By María Rodríguez, Cuban reporter and blogger, residing in the U.S
Until a year ago, I loved shows and movies about prisons: Oz, Prison Break, Vis a Vis, Papillon, The Green Mile, Orange is the New Black,
etc. Now I avoid them; I know the pain of wearing handcuffs and an orange suit while being innocent. My name is María Rodríguez, I am Cuban, and I want to share my experience and that of other immigrant bi women detained in the custody of the U.S. Immigration and Customs Enforcement (ICE).
I was raised in a Christian home that believed in the premise of
being good and just. My family had for years suffered and been
mistreated by the Revolutionary Government (Fidel Castro, Raúl
Castro and Miguel Díaz Canel) because of our ideology and religion. My cousin Zoe and her husband—for wanting to leave the
country—and my cousin Alberto—for being homosexual—were
taken to the Military Production Support Units (UMAP) in 1966.
There, in those concentration camps where the Regime locked up
those who did not conform to “good socialist morals,” my family
knew human horror and evil.
I decided to study journalism; I would try to get justice for my family
and so many others by raising my voice and denouncing the situation
in Cuba. Upon graduating from university, I found myself forced to
work for a state newspaper for three years as part of the obligatory
Social Service and Training, the means by which the government
charges us for our supposedly “free” education.
Topics related to LGBTQ+ persons could only be written about in
newspapers during the week leading up to the International Day
Against Homophobia, the 10th to the 17th of May, and on December 1, World AIDS Day. I was barely allowed to write news about
those. I had strong testimonials and interviews with people whose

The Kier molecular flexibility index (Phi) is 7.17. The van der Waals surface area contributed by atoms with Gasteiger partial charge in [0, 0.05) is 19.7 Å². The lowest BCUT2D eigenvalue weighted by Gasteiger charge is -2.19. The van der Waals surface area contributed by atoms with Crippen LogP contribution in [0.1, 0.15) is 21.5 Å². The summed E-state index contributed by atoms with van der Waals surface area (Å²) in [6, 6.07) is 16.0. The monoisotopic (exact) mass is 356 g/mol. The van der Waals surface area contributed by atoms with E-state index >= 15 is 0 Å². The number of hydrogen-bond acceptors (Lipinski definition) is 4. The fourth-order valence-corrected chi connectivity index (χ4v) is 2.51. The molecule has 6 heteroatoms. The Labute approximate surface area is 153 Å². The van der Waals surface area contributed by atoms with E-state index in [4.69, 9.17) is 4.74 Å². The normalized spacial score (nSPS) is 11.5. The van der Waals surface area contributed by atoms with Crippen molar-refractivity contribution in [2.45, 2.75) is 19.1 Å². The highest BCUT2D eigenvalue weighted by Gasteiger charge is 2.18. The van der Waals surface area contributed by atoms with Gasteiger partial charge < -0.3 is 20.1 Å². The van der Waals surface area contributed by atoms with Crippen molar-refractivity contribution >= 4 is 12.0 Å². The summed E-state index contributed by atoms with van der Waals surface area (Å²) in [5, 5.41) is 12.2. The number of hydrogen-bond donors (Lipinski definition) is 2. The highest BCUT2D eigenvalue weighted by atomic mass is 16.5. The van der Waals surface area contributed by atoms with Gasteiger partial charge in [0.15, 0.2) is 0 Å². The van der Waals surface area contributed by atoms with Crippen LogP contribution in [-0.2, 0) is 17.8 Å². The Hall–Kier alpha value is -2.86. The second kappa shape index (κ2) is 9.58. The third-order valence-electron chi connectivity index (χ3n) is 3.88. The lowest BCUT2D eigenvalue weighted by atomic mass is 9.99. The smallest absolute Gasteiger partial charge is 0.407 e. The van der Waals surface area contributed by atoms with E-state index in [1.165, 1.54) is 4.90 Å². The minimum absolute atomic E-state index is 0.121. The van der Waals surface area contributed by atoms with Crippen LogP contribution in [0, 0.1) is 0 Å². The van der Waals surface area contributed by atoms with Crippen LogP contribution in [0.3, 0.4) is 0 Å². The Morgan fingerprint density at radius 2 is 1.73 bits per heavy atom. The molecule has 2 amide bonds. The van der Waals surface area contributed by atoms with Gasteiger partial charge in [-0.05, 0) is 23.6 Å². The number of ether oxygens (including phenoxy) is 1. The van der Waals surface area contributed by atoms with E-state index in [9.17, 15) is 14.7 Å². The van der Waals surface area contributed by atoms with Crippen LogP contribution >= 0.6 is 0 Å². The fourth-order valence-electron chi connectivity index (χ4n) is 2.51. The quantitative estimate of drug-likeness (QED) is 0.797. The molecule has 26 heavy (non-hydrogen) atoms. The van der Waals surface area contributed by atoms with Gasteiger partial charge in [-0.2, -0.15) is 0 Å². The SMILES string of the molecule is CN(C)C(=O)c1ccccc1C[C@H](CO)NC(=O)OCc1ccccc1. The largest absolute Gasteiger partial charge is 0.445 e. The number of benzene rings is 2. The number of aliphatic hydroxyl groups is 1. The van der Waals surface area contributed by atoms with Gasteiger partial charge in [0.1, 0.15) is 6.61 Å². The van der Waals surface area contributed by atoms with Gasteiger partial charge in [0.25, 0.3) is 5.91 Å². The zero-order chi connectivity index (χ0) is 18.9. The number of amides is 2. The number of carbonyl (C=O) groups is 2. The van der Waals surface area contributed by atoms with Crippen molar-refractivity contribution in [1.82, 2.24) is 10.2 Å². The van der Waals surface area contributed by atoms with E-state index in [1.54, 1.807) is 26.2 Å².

lives were directly impacted; I wanted to publish them. The Chief
of Information told me that no one was interested in “fags,” that
the few news items we did run were only published because they
were associated with the name of Mariela Castro. The Chief of
Information and other colleagues bullied me, laughed at me, called
me names, and did not give me important assignments.
Thus, I understood that we were still following the path of UMAP,
except that homophobia, transphobia, biphobia, and the hatred of difference were now hidden under the illusion of an acceptance
of LGBTQ people. The National Center for Sexual Education
and its network are no more than an illusory political campaign
designed to make the world believe that LGBTQ+ people are
accepted in Cuba. Just look at the derogatory way that Mariela
Castro recently referred to those who conduct activism outside
of state institutions as “trinkets and ticks,” promoting once again
discrimination and political persecution.
I started a blog, and in an act of freedom I started to write about
Cuba and the stories that you can only read in alternative media
and the pages of independent journalism. The government’s reaction was swift: I was fired from my job, my university degree was invalidated, I was detained and threatened. The situation became so hostile and insecure
that I found myself forced to emigrate.
“God does not promise an easy crossing but assures a safe landing,” I read in an old almanac; I entrusted my steps to the Lord and escaped
my island prison. I flew to Mexico in May 2019. I headed to the northern border with the U.S. and lived for two months on the Progreso International Bridge in Tamaulipas, with 104 other people waiting our turn in line to be admitted to the U.S. The wait was difficult. We were in the open under sun and rain. My skin burned so badly that I thought the damage would be irreparable. We only ate thanks to churches and good Samaritans,
and we feared being kidnapped by Mexican cartels that controlled the area. At the same time, President Trump’s constant changes in immigration policy generated anxiety and concern.
On July 9, it was my turn, and I felt I was the most blessed person on earth. I had done it, I was here, I was finally free. No Castros, no Cuban Communist Party, no persecution, no state socialism, no “voluntary” required work,